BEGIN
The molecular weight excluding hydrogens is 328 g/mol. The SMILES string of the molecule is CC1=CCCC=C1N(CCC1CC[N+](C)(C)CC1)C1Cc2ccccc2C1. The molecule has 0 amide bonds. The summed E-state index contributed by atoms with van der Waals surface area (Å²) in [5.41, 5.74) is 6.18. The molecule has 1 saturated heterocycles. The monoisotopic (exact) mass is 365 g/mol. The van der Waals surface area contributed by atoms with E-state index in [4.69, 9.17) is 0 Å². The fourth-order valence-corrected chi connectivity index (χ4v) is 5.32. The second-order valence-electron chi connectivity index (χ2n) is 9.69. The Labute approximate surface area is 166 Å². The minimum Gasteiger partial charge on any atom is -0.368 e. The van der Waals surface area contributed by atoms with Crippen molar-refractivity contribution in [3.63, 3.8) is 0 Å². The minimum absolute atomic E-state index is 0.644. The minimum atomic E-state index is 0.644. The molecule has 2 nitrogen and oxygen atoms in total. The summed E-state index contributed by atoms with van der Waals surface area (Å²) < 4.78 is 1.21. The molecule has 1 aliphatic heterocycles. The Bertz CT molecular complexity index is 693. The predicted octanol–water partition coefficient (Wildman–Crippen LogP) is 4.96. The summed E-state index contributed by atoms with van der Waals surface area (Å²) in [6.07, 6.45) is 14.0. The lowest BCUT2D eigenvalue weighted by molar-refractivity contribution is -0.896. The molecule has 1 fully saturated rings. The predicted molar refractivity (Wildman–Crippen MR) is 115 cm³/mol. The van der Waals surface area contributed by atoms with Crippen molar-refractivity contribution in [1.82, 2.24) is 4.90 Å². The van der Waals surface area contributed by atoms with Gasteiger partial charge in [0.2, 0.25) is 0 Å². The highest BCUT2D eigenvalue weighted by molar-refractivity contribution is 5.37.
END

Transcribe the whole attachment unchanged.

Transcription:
The molecular weight excluding hydrogens is 328 g/mol. The SMILES string of the molecule is CC1=CCCC=C1N(CCC1CC[N+](C)(C)CC1)C1Cc2ccccc2C1. The molecule has 0 amide bonds. The summed E-state index contributed by atoms with van der Waals surface area (Å²) in [5.41, 5.74) is 6.18. The molecule has 1 saturated heterocycles. The monoisotopic (exact) mass is 365 g/mol. The van der Waals surface area contributed by atoms with E-state index in [4.69, 9.17) is 0 Å². The fourth-order valence-corrected chi connectivity index (χ4v) is 5.32. The second-order valence-electron chi connectivity index (χ2n) is 9.69. The Labute approximate surface area is 166 Å². The minimum Gasteiger partial charge on any atom is -0.368 e. The van der Waals surface area contributed by atoms with Crippen molar-refractivity contribution in [3.63, 3.8) is 0 Å². The minimum absolute atomic E-state index is 0.644. The minimum atomic E-state index is 0.644. The molecule has 2 nitrogen and oxygen atoms in total. The summed E-state index contributed by atoms with van der Waals surface area (Å²) < 4.78 is 1.21. The molecule has 1 aliphatic heterocycles. The Bertz CT molecular complexity index is 693. The predicted octanol–water partition coefficient (Wildman–Crippen LogP) is 4.96. The summed E-state index contributed by atoms with van der Waals surface area (Å²) in [6.07, 6.45) is 14.0. The lowest BCUT2D eigenvalue weighted by molar-refractivity contribution is -0.896. The molecule has 1 fully saturated rings. The predicted molar refractivity (Wildman–Crippen MR) is 115 cm³/mol. The van der Waals surface area contributed by atoms with Crippen molar-refractivity contribution in [1.82, 2.24) is 4.90 Å². The van der Waals surface area contributed by atoms with Gasteiger partial charge in [0.2, 0.25) is 0 Å². The highest BCUT2D eigenvalue weighted by molar-refractivity contribution is 5.37.